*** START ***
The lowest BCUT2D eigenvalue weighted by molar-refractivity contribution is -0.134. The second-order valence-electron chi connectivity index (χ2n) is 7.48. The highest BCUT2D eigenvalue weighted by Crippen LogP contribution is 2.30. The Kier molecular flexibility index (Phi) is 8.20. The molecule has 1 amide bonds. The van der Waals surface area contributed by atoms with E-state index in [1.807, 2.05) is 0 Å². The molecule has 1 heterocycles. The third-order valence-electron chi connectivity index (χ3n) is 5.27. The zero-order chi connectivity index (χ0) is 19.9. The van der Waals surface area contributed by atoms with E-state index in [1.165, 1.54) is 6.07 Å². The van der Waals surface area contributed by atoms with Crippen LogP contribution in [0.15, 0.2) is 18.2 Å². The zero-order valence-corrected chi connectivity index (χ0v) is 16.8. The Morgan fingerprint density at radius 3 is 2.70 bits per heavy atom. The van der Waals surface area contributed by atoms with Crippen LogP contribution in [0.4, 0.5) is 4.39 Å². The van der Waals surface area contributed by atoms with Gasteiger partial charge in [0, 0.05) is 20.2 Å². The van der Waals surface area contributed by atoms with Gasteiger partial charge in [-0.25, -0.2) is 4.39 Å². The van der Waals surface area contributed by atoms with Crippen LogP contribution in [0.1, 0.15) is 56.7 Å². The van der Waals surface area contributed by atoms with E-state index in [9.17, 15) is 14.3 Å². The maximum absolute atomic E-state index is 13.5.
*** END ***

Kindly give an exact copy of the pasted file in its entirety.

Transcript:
The lowest BCUT2D eigenvalue weighted by molar-refractivity contribution is -0.134. The second-order valence-electron chi connectivity index (χ2n) is 7.48. The highest BCUT2D eigenvalue weighted by Crippen LogP contribution is 2.30. The Kier molecular flexibility index (Phi) is 8.20. The molecule has 1 amide bonds. The van der Waals surface area contributed by atoms with E-state index in [1.807, 2.05) is 0 Å². The molecule has 1 heterocycles. The third-order valence-electron chi connectivity index (χ3n) is 5.27. The zero-order chi connectivity index (χ0) is 19.9. The van der Waals surface area contributed by atoms with E-state index in [1.165, 1.54) is 6.07 Å². The van der Waals surface area contributed by atoms with Crippen LogP contribution in [0.15, 0.2) is 18.2 Å². The zero-order valence-corrected chi connectivity index (χ0v) is 16.8. The Morgan fingerprint density at radius 3 is 2.70 bits per heavy atom. The van der Waals surface area contributed by atoms with Crippen LogP contribution in [0.4, 0.5) is 4.39 Å². The van der Waals surface area contributed by atoms with Gasteiger partial charge in [0, 0.05) is 20.2 Å². The van der Waals surface area contributed by atoms with Gasteiger partial charge in [-0.25, -0.2) is 4.39 Å². The van der Waals surface area contributed by atoms with Crippen LogP contribution in [0.1, 0.15) is 56.7 Å². The van der Waals surface area contributed by atoms with E-state index in [9.17, 15) is 14.3 Å². The maximum absolute atomic E-state index is 13.5.